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New Member

eiBGP Load Sharing and Routing Loops

When using maximum-paths eiBGP functionality in an MPLS VPN context, what is the mechanism that

prevents routing loops between PE's?

For example, suppose two PE's have eiBGP configured under the address family associated with a particular

VPN. The two PE's are connected to two CE's (within the same VPN) that advertise the same prefix to both

PE's. As such, each PE would have two entries for that prefix in the VRF routing table associated with

the particular VPN - one route learned via eBGP from the adjacent CE and one learned via iBGP from the other PE. If a packet is received by one or the other of the PE's destined for that prefix, what prevents the packet from looping between the two PE's? Or, can this configuration not be supported with eiBGP?

Thanks for your help.


Re: eiBGP Load Sharing and Routing Loops

I'm not sure there is a routing mechanism to detect routing loops in the scenario given. Note that normally, the maximum path eibgp would be configured on any one (just one) of the routers

Cisco Employee

Re: eiBGP Load Sharing and Routing Loops

It doesn't really matter if you do it on all PEs. If you have a case where two PEs point at each other (FIB wise) for a given path an you originate traffic from one of them, the packets flow from one PE to the other, the LFIB is looked up on the egress PE and the packets are forwarded to the CE router. The problem would be if the FIB was looked up, which is not the case on the egress PE.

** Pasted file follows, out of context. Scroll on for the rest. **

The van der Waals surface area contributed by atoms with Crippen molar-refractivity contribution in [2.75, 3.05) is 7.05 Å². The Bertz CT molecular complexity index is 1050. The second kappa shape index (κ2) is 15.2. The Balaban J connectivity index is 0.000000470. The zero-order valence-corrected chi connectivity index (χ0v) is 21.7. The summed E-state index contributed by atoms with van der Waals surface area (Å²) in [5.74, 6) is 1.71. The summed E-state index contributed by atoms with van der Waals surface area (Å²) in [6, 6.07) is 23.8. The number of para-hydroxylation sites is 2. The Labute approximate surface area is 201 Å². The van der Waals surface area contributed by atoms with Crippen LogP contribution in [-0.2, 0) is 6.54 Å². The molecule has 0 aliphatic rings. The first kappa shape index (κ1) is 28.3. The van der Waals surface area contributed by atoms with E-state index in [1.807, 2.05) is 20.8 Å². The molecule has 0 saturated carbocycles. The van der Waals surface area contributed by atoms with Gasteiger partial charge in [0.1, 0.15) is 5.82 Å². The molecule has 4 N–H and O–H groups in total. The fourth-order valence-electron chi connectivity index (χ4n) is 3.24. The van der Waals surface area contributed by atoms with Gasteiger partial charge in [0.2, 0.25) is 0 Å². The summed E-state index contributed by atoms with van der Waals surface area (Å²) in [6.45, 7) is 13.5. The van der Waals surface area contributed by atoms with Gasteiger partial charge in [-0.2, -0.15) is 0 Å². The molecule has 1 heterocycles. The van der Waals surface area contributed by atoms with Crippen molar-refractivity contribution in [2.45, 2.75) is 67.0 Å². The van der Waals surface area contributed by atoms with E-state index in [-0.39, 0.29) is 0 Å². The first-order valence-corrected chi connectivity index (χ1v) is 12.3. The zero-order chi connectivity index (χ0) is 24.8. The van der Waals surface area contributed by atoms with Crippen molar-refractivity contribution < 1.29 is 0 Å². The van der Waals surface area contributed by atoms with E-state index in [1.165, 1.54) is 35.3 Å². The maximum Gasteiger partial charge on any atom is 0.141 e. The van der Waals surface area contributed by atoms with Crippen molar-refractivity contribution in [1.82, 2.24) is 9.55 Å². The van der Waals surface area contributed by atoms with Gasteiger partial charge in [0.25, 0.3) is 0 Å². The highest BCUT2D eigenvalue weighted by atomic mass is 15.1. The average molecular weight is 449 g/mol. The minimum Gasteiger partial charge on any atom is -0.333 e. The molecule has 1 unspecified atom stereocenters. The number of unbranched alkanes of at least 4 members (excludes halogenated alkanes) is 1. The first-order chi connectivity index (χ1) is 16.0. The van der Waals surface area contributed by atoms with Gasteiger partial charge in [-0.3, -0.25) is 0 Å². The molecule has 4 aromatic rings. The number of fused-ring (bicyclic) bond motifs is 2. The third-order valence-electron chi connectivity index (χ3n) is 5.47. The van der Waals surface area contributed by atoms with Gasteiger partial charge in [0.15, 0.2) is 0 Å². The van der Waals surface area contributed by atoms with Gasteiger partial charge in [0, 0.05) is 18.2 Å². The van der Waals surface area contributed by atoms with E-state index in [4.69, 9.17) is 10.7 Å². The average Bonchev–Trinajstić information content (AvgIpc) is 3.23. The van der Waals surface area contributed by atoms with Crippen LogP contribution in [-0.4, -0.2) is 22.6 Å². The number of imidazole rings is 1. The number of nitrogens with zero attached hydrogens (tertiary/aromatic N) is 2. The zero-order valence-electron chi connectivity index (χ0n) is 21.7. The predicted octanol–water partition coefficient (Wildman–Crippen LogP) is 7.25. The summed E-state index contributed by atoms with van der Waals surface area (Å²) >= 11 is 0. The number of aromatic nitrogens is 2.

Hope this helps,

Harold Ritter
Sr. Technical Leader
CCIE 4168 (R&S, SP)
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New Member

Re: eiBGP Load Sharing and Routing Loops

I don't think you should do that in this scenario. What's more you should you SOO to control the loop.

Re: eiBGP Load Sharing and Routing Loops

Harold Ritter is right. Just to further clarify his statement: a packet sent from one PE to another PE containing IP packets from a VPN customer will be labeled. So the LFIB will be looked up. The label used on the egress PE is the VPN label assigned by the egress PE with the meaning "send IP packet to CE".

There could be a problem with aggregate labels, which basically mean that the egress PE has to lookup the VRF IP routing table. Aggregate labels can occur when routing summarization is used.

So to sum everything up: there is no problem with "maximum-path eibgp" except for some very specific cases.



P.S.: SOO is a completely different animal ;-)